The death of Swedish DJ/producer Tim Bergling, AKA Avicii, rocked the world of electronic music last year. The artist was known around the globe as "an awe-inspiring creator, pioneer, artist, and true trailblazer in modern music," as Ultra Music Festival described him in a commemorative statement. But at the age of 28, the EDM superstar died by suicide.
Now South Florida fans are facing the first Miami Music Week since Avicii's death. The Magic City played a supporting role in the star's rise, from highly anticipated sets at Ultra to the Avicii Hotel experience that took over swanky resorts such as the SLS South Beach and Marlin Hotel. Did Miami's club culture also affect his mental health?
“Start the week on Wednesday, two parties a day till the end of the week.”
That's the motto of Natalie Serret, AKA the @Ravecationist. Serret, age 25, is a born-and-bred Miamian who describes herself as a festival connoisseur. She attended her first Ultra in 2012 and quickly ramped up her party game, sprinting through the marathon that is Miami Music Week.
Riding that five-day train of raving takes a toll, she admits. “It is physically very exhausting, but to
But opting out isn't easy when your livelihood depends on the party. For performers and event organizers, finding that balance can be difficult.
Ashley Venom, age 24, is an event producer, art curator, artist, and DJ based in Miami. She works with III Points, the local record label Space Tapes, and the women's empowerment organization and artist collective (F)empower.
From all appearances, these ventures have been successful, but behind the scenes, Venom is often tasked with handling unseen challenges. And that work affects her mindset. “I experience ups and downs with my mental health," she says. "It has never been a straight line for me. Working in the event/music industry is fun, but people don’t really talk about the high-stress moments that can affect the mind. I’ve experienced things like having the event I spent a year working on almost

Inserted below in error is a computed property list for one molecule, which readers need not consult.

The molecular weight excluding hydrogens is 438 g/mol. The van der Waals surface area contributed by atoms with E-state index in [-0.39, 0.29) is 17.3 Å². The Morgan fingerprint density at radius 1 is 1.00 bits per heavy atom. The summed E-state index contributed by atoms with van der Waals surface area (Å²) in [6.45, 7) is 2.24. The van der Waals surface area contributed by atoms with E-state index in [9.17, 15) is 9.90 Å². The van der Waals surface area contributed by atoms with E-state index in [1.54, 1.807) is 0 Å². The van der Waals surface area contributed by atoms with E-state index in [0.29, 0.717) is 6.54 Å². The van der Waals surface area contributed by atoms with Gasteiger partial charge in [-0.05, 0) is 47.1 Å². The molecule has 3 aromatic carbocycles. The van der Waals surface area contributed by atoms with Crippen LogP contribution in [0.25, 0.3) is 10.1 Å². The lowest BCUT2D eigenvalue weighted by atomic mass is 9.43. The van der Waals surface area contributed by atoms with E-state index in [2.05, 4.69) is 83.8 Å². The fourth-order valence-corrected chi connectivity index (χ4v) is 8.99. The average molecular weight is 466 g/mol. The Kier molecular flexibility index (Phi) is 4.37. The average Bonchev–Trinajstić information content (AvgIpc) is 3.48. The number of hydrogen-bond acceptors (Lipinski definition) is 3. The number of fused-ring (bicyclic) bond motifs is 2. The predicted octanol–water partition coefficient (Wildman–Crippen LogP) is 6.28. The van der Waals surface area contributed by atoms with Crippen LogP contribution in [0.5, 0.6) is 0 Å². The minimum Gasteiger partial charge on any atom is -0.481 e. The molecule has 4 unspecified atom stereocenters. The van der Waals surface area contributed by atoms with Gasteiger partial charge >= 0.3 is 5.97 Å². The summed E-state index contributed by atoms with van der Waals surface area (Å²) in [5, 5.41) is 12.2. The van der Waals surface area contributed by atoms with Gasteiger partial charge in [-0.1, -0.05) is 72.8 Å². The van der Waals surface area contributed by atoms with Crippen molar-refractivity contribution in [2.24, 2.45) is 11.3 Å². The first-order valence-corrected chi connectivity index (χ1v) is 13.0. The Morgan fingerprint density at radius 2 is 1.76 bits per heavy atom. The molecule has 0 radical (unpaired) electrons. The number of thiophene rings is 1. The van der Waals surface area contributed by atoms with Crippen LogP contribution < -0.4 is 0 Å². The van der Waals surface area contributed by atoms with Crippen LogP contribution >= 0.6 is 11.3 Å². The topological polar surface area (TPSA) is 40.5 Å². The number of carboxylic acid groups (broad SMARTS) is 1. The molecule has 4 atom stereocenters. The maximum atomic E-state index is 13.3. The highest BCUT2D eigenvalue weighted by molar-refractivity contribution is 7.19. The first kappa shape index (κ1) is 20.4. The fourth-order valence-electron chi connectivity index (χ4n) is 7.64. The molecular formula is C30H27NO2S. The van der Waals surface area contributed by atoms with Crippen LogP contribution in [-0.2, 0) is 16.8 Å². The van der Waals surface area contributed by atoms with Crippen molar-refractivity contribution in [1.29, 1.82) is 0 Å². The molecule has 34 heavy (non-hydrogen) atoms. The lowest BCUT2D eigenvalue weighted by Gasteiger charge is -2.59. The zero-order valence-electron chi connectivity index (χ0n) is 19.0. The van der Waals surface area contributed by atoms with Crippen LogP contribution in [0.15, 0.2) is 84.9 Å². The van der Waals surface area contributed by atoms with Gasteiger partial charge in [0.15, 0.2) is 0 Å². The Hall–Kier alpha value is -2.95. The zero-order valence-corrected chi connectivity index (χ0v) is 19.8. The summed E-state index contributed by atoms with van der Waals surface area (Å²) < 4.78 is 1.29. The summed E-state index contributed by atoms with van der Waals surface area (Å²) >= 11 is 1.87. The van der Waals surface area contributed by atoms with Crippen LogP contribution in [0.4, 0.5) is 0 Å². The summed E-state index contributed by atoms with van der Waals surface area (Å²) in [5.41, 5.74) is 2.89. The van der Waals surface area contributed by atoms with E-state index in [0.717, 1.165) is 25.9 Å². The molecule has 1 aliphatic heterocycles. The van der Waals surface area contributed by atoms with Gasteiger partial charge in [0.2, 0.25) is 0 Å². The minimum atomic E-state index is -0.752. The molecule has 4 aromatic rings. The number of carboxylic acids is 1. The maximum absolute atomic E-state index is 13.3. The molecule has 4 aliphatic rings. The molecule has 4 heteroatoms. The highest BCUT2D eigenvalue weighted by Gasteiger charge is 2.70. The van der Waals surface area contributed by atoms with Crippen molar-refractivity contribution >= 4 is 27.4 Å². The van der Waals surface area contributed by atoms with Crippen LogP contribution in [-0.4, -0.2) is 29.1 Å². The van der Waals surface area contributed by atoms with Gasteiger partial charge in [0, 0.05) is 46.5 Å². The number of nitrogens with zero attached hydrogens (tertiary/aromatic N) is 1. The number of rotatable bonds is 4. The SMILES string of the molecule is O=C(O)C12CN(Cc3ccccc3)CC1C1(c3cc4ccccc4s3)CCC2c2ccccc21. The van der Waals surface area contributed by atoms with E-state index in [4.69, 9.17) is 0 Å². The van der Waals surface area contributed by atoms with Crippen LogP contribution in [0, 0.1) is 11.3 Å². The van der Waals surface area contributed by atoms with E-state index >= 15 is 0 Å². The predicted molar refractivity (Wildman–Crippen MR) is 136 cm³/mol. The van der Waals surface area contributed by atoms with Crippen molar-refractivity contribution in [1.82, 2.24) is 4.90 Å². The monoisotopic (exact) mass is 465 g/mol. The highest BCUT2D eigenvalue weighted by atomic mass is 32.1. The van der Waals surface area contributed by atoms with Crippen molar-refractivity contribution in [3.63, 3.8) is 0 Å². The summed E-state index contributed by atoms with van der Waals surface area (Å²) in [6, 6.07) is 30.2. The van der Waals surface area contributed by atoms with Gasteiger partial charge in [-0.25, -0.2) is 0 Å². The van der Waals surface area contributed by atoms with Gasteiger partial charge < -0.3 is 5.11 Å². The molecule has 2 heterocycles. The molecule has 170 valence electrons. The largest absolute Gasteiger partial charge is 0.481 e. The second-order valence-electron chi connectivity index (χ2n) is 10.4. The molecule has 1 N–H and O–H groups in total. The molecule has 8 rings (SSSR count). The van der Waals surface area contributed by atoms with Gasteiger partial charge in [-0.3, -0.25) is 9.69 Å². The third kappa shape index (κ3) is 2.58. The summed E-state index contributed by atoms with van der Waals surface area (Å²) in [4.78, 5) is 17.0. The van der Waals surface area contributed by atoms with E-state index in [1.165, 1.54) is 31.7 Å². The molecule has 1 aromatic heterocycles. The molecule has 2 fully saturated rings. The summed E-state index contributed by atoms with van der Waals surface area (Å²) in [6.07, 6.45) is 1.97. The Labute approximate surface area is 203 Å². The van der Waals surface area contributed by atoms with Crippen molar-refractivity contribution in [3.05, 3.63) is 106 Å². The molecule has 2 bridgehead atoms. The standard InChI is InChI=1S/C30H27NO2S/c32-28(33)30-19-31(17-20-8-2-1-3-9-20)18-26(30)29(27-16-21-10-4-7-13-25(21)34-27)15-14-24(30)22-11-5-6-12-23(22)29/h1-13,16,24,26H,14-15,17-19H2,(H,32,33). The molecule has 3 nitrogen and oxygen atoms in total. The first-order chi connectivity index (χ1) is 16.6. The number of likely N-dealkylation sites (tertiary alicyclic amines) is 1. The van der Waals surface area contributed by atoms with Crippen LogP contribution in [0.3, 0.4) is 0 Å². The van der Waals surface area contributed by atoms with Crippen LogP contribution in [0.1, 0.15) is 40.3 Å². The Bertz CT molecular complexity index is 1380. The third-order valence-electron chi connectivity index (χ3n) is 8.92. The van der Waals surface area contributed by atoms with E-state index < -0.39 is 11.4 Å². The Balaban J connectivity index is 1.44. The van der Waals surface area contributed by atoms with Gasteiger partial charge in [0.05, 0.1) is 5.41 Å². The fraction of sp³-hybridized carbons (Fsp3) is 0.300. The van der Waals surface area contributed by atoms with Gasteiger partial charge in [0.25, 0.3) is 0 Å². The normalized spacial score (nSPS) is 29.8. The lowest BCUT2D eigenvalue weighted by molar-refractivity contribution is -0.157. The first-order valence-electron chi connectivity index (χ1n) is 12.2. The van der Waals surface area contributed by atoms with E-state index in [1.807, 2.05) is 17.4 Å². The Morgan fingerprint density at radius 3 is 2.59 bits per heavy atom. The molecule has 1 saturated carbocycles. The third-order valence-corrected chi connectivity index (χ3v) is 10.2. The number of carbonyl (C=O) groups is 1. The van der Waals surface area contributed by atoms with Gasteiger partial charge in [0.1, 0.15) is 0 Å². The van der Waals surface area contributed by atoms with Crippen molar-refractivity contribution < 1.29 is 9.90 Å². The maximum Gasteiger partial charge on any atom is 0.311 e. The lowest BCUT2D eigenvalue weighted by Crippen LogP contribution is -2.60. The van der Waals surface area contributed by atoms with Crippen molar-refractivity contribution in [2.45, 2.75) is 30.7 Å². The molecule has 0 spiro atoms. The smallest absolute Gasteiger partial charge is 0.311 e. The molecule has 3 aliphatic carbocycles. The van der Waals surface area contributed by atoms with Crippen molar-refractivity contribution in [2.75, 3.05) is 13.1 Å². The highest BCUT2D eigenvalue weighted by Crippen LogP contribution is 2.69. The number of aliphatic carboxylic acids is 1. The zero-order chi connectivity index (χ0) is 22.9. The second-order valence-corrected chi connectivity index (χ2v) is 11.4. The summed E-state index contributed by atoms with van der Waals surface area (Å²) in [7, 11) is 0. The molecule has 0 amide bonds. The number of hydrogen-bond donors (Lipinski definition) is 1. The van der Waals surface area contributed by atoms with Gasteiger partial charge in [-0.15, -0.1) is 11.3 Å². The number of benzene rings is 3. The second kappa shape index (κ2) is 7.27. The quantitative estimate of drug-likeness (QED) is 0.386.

Still, Venom says,
“My advice to anyone feeling the pressures of the music industry is to move at your own pace. Don’t compare yourself to others," she says. "Just focus on yourself, your craft, and your health, and in due time, you will find what you’re looking for.”
The stresses of performing onstage are not foreign to local up-and-comer Yazmine Rosario, age 20. The South Florida DJ, model, and stylist aims to inspire young women by showing them they can become their own boss by chasing their dreams. Along the way, she says, “I’ve dealt with extreme anxiety since I was 16 years old. Once I started DJ'ing at major clubs in Miami at the age of 17, anxiety would definitely take a toll on me before every set.”
Those troubles persisted during her career. “Last year, DJ'ing at major festivals and venues around the U.S., I would always have extreme stomach pain and nausea before and during the beginning of a set,” she recalls. The mere thought of performing caused stress, suppressing her appetite and leaving her with little energy for shows. But recently, Rosario has been able to overcome many of these obstacles and curb regressive behaviors by thinking positive thoughts to offset her subconscious doubts. She also credits “good friends that were aware of my situation and would text me from time to time reminding me to eat, meditate, etc."
“I’m aware of it all now, and I’m still working on never getting back to that place again. This industry can bring us
If you or someone you know is struggling with depression or suicidal thoughts, call the National Suicide Prevention Lifeline at 1-800-273-TALK (8255); the Veterans Crisis Line and Military Crisis Line at 1-800-273-8255, press 1; or text the Crisis Text Line at 741-741.
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